Tech by VICE

Biologists Are Now Collecting Whale Snot With Drones

Whale "blow" is liquid gold.

by Sarah Emerson
Jun 1 2016, 12:00pm

SnotBot meets whale. Image: YouTube/DJI

Whale "blow" is exactly what it sounds like. To us, it's that warm blast of snot, vapor, and biological material that comes rocketing out of a whale's blowhole. But to marine biologists, it's a matter more precious than gold.

Getting snot bombed by a whale—while messy and moist—can allow scientists to analyze the mammal's DNA, microbiome, stress and pregnancy hormones. However, as you can imagine, situating a petri dish above a 40-foot leviathan's head as it surfaces can be quite a doozy, even for the most intrepid of ocean explorers.

The particular challenges of harvesting whale blow were what inspired the conservation and research nonprofit Ocean Alliance to create the Snotbot: a custom-built drone that's not only capable of collecting samples but is also completely non-invasive, or so the organization alleges.

According to the SnotBot's Kickstarter page (the project received full funding last year), the drone is designed to fly closely along the water in anticipation of a whale surfacing. When the animal pops its head up to exhale, the SnotBot will quietly move in to collect its bounty before charting its way back to biologists anchored half a mile away. Its makers ensure that it's a safe, silent, and simple alternative to chasing after the cetaceans in noisy boats.

The SnotBot in flight. Image: Ocean Alliance

As far as specs go, both the DJI Phantom 4 and Inspire 1 were modified to meet the research team's unique needs. In collaboration with the Olin College of Engineering, the group outfitted its weather-ready SnotBots with a waterproof exterior, on-board sensors, and lab-quality collection systems.

Ocean Alliance hopes the SnotBot will allow more biologists to get out in the field without having to secure increasingly hard-to-come-by funding. According to the nonprofit, the current state of field research is too expensive and too competitive, and there's no guarantee that expeditions will even yield usable data.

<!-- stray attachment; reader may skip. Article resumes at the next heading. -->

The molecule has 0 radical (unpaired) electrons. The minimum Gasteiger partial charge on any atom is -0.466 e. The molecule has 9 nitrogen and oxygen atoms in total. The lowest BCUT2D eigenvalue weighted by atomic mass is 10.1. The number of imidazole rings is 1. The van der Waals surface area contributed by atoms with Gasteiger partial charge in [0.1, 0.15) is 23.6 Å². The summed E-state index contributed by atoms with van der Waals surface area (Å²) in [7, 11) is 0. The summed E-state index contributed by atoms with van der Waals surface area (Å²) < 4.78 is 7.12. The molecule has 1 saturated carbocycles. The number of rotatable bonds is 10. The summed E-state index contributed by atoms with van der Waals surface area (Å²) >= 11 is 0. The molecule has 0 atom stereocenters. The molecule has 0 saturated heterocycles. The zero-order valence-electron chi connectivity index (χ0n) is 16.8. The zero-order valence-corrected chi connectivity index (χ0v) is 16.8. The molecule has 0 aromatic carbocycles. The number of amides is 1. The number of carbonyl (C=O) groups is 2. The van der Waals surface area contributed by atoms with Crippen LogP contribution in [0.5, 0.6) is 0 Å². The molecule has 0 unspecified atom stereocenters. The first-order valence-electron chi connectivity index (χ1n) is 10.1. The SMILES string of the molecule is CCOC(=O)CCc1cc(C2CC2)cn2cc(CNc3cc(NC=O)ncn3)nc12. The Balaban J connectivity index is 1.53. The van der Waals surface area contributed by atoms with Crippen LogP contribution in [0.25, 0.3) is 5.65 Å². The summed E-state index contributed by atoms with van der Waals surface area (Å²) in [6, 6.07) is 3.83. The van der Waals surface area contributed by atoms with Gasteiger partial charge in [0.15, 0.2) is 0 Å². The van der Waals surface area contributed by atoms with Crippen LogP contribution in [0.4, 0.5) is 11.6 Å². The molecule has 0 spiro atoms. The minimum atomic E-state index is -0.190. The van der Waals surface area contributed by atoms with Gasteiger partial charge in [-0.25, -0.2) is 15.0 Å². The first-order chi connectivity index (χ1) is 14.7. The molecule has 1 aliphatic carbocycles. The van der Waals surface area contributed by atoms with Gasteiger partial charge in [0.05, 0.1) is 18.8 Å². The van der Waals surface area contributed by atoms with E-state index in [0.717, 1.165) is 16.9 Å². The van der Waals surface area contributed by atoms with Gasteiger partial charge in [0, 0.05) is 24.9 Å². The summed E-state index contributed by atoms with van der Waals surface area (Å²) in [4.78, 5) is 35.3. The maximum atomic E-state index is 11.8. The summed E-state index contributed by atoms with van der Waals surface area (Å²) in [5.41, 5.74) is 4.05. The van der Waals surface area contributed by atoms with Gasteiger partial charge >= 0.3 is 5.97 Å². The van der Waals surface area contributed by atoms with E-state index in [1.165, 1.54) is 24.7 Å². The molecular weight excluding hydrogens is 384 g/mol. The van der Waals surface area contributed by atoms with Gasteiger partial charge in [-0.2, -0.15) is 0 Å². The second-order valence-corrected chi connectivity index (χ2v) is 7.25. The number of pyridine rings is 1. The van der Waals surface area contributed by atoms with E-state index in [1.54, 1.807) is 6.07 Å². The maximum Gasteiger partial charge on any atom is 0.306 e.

"Small sample sizes are major bottleneck to most data collection techniques which involve collecting physical, biological samples from large whales," Andy Rogan, a science manager at Ocean Alliance, wrote in a blog post. "SnotBot changes this, by allowing the researcher to race over to a whale, collect a sample/multiple samples from the same whale, race back to the research vessel, wait for the sample to be removed and appropriately stored before flying off to the next whale and repeating the process."

There's no doubt that whale research is as limited as its data collection. For example, right now, Australia's humpback whale population is inexplicably growing by 10 percent each year, while Hawaiʻi's humpback residents have mysteriously disappeared altogether. In both cases, no one yet knows why.

And as ocean conditions continue to change at an accelerated rate due to climate change, expanding shipping routes, and natural resource extraction, it's important to understand how these animals are being impacted. Blow samples can tell scientists how whales are responding to environmental stressors on a molecular level.

But some regulatory agencies aren't so sure that swarms of drones—even those used for noble research initiatives—won't pose a risk to already threatened whales. In 2015, Ocean Alliance CEO Dr. Iain Kerr told the Boston Globe that the National Oceanic and Atmospheric Administration (NOAA) and Federal Aviation Administration (FAA) hadn't made it easy for the SnotBot to fly in open waters.

NOAA's Marine Mammal Protection Act makes it illegal to fly an aircraft within 1,000 feet of protected animals such as humpback whales. Meanwhile, the FAA prohibits hobby drones from flying higher than 400 feet. Earlier this year, NOAA issued a warning to a woman who posted a YouTube video of a North Atlantic right whale she'd filmed with a UAV.

Drones and model aircraft can potentially interfere with whales' migration patterns, feeding cycles, breeding, and sheltering, says NOAA. The agency stresses that drone usage for official scientific purposes is a good thing, however, despite these benefits, reckless hobbyists could still end up harassing the protected animals without proper guidance.

Dr. Kerr told me that Ocean Alliance obtained a marine mammal scientific permit from the National Marine Fisheries Service to fly the SnotBot in US waters. It took the organization a year to receive federal approval. The research team has also been waiting for an FAA permit, and as part of FAA regulations, will need to hire a licensed airplane pilot.

"We have had to work in other countries because the US seems to be slower in regulating here," Dr. Kerr added. "Looks like there will be big changes this year though."

The SnotBot team recently ventured south to the Sea of Cortez in search of blue, humpback, grey and southern right whales. The mission was considered a success, and marked the second time the drones had ever been used in the wild.

Hopefully for the scientific community, federal regulations will soon catch up to their desperate need for better tools and research capabilities. After all, if one thing's certain for whales, it's that bigger dangers than drones are coming.

This story has been updated to include comments from Ocean Alliance CEO Dr. Iain Kerr.

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